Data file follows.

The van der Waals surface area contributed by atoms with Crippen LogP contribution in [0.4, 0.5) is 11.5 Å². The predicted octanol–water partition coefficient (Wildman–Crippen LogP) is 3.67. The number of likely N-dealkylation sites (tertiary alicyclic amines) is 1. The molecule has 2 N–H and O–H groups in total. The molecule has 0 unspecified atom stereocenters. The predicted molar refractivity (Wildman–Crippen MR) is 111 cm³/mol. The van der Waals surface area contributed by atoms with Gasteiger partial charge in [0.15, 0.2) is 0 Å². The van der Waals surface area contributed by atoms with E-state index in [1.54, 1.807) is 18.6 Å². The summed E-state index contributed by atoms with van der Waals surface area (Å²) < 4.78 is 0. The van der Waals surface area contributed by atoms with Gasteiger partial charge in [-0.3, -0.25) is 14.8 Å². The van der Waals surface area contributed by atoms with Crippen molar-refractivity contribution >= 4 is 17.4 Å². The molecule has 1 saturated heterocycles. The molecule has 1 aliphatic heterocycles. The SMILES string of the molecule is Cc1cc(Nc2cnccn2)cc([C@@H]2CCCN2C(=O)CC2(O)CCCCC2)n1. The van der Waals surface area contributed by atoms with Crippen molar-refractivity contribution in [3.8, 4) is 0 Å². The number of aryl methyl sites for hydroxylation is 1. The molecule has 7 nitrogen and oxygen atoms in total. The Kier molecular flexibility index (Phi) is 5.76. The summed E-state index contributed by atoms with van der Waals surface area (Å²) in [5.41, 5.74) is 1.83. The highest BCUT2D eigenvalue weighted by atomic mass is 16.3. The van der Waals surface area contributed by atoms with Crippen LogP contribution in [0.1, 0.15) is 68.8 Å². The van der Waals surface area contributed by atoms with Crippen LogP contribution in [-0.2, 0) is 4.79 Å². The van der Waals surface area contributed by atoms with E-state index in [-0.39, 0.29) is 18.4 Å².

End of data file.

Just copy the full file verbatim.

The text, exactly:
The van der Waals surface area contributed by atoms with Crippen LogP contribution in [0.4, 0.5) is 11.5 Å². The predicted octanol–water partition coefficient (Wildman–Crippen LogP) is 3.67. The number of likely N-dealkylation sites (tertiary alicyclic amines) is 1. The molecule has 2 N–H and O–H groups in total. The molecule has 0 unspecified atom stereocenters. The predicted molar refractivity (Wildman–Crippen MR) is 111 cm³/mol. The van der Waals surface area contributed by atoms with Gasteiger partial charge in [0.15, 0.2) is 0 Å². The van der Waals surface area contributed by atoms with E-state index in [1.54, 1.807) is 18.6 Å². The summed E-state index contributed by atoms with van der Waals surface area (Å²) < 4.78 is 0. The van der Waals surface area contributed by atoms with Gasteiger partial charge in [-0.3, -0.25) is 14.8 Å². The van der Waals surface area contributed by atoms with Crippen molar-refractivity contribution >= 4 is 17.4 Å². The molecule has 1 saturated heterocycles. The molecule has 1 aliphatic heterocycles. The SMILES string of the molecule is Cc1cc(Nc2cnccn2)cc([C@@H]2CCCN2C(=O)CC2(O)CCCCC2)n1. The van der Waals surface area contributed by atoms with Crippen molar-refractivity contribution in [3.8, 4) is 0 Å². The number of aryl methyl sites for hydroxylation is 1. The molecule has 7 nitrogen and oxygen atoms in total. The Kier molecular flexibility index (Phi) is 5.76. The summed E-state index contributed by atoms with van der Waals surface area (Å²) in [5.41, 5.74) is 1.83. The highest BCUT2D eigenvalue weighted by atomic mass is 16.3. The van der Waals surface area contributed by atoms with Crippen LogP contribution in [0.1, 0.15) is 68.8 Å². The van der Waals surface area contributed by atoms with Crippen LogP contribution in [-0.2, 0) is 4.79 Å². The van der Waals surface area contributed by atoms with E-state index in [-0.39, 0.29) is 18.4 Å².